It was the view of the IHC/B staff that, though they could not completely
clean up Trinidad, they could at least contribute to improved sanitation in the
island. The IHC/B conducted campaigns against hookworm disease in Trinidad
primarily in the areas where there were concentrations of East Indian immigrants.
The campaign began on 11 August 1914 in San Fernando, was moved to Sangre
Grande in 1923 and was brought to a close in 1924.32
Tobago
The first attempt to extend the campaign to Tobago was made in 1917 but
was aborted because of the outbreak of war and because of a negative reception by
the population. The Health Board's hookworm campaign operated in Tobago from
January to December 1924. Officers noted that the island did not have a central
water system. In the southern part of the island, a system was being laid but there
was a general reliance on shallow wells and water collected in receptacles for
domestic use. Officers of the Board noted that there was a high incidence of
malaria, dysentery, syphilis, intestinal parasites, diseases of the alimentary tract
and yaws in the island. In addition, the infant mortality rate was extremely high,
62.5 in 1917 and 50.3 in 1924.33
Barbados
The hookworm survey of Barbados found a low rate of infestation in the
population. This island had a good water supply but the disposal of excreta was a
problem. As a result, there was extensive soil pollution and typhoid fever was
prevalent in the island. There was a system of sanitary inspection in the island but
the Board of Health possessed advisory powers only. There was also the problem








of no registration of births and deaths and statistics from government institutions.
The most prevalent diseases in the island were typhoid fever, dysentery and
diarrhoea, leprosy, tuberculosis, yellow fever and pellagra.34 Since hookworm
infection was low among the island's population, it was decided to use the
campaign to foster a programme in public health education. The issues of soil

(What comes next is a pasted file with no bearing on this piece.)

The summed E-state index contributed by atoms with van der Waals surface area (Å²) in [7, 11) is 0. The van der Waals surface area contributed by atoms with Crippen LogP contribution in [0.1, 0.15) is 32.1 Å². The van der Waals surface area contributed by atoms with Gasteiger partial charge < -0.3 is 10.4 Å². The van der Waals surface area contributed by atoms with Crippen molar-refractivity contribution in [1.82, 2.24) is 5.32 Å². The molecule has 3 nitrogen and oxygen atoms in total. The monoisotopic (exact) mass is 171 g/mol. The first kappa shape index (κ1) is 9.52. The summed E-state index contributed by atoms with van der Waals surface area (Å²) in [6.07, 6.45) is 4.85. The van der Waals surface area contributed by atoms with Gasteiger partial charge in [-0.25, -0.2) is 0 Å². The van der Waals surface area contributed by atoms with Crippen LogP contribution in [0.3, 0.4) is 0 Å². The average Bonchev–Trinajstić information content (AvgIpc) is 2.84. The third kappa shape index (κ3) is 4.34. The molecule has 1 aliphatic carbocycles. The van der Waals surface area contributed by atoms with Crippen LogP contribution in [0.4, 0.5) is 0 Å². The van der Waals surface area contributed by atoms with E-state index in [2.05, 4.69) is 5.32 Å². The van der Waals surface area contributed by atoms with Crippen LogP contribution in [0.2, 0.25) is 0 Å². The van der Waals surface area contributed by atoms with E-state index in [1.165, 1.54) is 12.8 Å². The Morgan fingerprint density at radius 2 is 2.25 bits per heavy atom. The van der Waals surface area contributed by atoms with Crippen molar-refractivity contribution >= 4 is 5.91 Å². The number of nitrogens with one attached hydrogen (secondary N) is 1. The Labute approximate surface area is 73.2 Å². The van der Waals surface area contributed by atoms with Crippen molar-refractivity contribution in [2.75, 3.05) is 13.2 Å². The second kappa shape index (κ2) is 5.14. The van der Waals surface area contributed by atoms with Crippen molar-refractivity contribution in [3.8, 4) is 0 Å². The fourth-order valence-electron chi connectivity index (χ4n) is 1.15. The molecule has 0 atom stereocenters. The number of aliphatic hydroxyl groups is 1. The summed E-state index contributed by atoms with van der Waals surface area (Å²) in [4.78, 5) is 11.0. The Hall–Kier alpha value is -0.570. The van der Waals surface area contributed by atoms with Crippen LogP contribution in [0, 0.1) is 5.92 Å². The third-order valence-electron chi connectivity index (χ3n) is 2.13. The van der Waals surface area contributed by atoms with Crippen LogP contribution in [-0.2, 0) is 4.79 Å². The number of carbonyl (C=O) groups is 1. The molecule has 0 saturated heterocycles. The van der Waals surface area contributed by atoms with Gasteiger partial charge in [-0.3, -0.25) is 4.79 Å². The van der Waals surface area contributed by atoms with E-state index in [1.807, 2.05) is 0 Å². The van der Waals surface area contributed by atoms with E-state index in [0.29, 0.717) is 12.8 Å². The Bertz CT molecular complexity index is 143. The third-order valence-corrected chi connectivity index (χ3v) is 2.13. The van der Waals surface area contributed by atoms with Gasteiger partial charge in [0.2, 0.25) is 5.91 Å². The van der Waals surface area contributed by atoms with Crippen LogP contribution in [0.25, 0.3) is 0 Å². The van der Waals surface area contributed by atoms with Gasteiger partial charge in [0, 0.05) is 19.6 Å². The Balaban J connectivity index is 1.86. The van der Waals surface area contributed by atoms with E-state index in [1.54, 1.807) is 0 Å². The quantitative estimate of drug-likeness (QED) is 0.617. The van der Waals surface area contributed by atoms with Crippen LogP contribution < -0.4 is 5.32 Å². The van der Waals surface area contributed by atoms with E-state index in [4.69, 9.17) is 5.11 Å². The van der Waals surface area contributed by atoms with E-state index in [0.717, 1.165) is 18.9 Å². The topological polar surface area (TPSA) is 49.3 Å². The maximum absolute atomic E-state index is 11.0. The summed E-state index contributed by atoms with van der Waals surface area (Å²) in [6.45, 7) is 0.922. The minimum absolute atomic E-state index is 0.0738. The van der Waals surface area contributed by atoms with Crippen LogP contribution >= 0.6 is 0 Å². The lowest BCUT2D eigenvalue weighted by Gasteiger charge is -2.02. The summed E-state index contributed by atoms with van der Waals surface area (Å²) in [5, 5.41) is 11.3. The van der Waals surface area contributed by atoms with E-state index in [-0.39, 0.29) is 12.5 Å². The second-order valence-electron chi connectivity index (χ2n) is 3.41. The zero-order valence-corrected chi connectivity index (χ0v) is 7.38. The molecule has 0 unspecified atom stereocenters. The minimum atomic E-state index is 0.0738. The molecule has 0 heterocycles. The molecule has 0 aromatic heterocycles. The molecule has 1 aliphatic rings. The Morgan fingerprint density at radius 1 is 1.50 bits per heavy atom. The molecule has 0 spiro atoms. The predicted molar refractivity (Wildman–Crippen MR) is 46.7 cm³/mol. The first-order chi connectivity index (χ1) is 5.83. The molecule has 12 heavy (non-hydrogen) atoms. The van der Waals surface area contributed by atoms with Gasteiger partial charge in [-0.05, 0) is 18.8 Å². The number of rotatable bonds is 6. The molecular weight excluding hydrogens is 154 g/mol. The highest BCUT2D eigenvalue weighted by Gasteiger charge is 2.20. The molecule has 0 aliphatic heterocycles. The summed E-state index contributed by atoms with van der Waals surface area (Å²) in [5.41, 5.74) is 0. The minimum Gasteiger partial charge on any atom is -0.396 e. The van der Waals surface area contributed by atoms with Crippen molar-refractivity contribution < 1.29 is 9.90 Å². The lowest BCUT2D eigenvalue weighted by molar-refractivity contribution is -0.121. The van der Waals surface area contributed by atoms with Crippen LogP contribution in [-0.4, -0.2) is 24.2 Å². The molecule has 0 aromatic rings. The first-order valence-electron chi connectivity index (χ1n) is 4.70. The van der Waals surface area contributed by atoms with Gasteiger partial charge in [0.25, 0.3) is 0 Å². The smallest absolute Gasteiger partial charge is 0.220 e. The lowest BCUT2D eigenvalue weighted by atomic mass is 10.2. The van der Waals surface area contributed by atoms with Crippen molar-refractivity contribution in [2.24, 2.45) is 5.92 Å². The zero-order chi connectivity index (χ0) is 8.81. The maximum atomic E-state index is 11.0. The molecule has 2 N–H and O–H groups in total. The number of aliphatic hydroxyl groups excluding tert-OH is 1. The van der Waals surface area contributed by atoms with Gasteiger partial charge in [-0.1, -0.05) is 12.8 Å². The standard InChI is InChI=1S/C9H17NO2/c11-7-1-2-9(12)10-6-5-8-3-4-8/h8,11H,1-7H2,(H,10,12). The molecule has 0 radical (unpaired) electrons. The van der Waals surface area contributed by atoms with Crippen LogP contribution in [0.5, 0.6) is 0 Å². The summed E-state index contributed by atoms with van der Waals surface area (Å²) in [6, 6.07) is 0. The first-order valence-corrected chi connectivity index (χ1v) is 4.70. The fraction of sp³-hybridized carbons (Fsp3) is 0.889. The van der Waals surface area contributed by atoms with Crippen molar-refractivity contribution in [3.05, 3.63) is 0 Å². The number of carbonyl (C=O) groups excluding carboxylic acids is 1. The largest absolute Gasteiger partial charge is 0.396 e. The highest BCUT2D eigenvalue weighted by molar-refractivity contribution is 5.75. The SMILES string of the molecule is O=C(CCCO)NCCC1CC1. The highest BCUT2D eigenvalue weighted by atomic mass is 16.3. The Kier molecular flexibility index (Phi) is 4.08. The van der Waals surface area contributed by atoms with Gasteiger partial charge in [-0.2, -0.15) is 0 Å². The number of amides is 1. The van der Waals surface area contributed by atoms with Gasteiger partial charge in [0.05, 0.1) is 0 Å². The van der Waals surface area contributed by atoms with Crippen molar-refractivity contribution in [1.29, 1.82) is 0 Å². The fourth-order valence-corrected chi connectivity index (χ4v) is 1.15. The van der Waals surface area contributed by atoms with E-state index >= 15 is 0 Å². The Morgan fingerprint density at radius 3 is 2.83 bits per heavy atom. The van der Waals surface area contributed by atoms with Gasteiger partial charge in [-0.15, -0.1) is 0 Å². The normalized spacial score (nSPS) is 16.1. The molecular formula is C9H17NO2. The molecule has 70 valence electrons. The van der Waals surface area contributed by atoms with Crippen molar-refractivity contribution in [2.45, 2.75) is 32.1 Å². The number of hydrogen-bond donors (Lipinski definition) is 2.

pollution, sanitation and treatment were used to hold the attention of the people.35
The IHB then pre-occupied itself with an investigation of malaria in Barbados.36


Jamaica
The Board authorised a visit to the region to assess sanitary conditions
there. This visit was undertaken by Dr. H. H Howard in 1915. Howard reported
that worm infestation was prevalent in Jamaica and that several other diseases
were also prevalent in the island. There he found "...in rural sections fecal
contamination of the soil is universal as it was in the southern States, and in many
of the West Indian colonies already visited." Lack of knowledge and in particular
the lack of latrines of any type, contributed to the problem of soil pollution. He
noted too that the high incidence of ankylostomiasis among the labouring classes
"causes an enormous loss each year, besides very materially increasing the occur-
rence and death rate of other diseases."37 Howard noted that steps had been taken
to administer medication to the newly arrived indentured workers from India,
among whom the infestation was high, but he felt the need for a more intensive
programme which would ultimately eradicate the problem in the island. The water
supply of Kingston was described as excellent but elsewhere it was not above
suspicion. There was little effort to adequately dispose of human excreta in the
country districts.
In Jamaica, the largest extent of co-operative work in any West Indian
colony was undertaken.38 The reports made frequent mention of the extensive
health problems in the island during the period, which contributed to "the low
vitality of the people"39 The other major health issues included tuberculosis
which was said to be widespread in the colony, typhoid, bowel diseases, sphilis4
and malaria which had been a serious health problem for a long time. Much
concern was expressed about the very high infant mortality rate in the island
where over the period 1921-1925, 27.5% of all deaths were babies under one
year.4 These health problems were caused by poor housing and sanitation and
the lack of adequate prenatal care. Indeed, it was commented that there was a need
for a campaign against the construction of shacks in the towns and villages of the
island to improve the housing situation.4
With respect to tuberculosis, it was noted that the statistics were not
accurate. Deaths from this disease accounted for 13-21% of the death rate between
1917 and 1926. The death rate from this disease was highest in Kingston, where
the rate was three times the rate for The United States or the United Kingdom and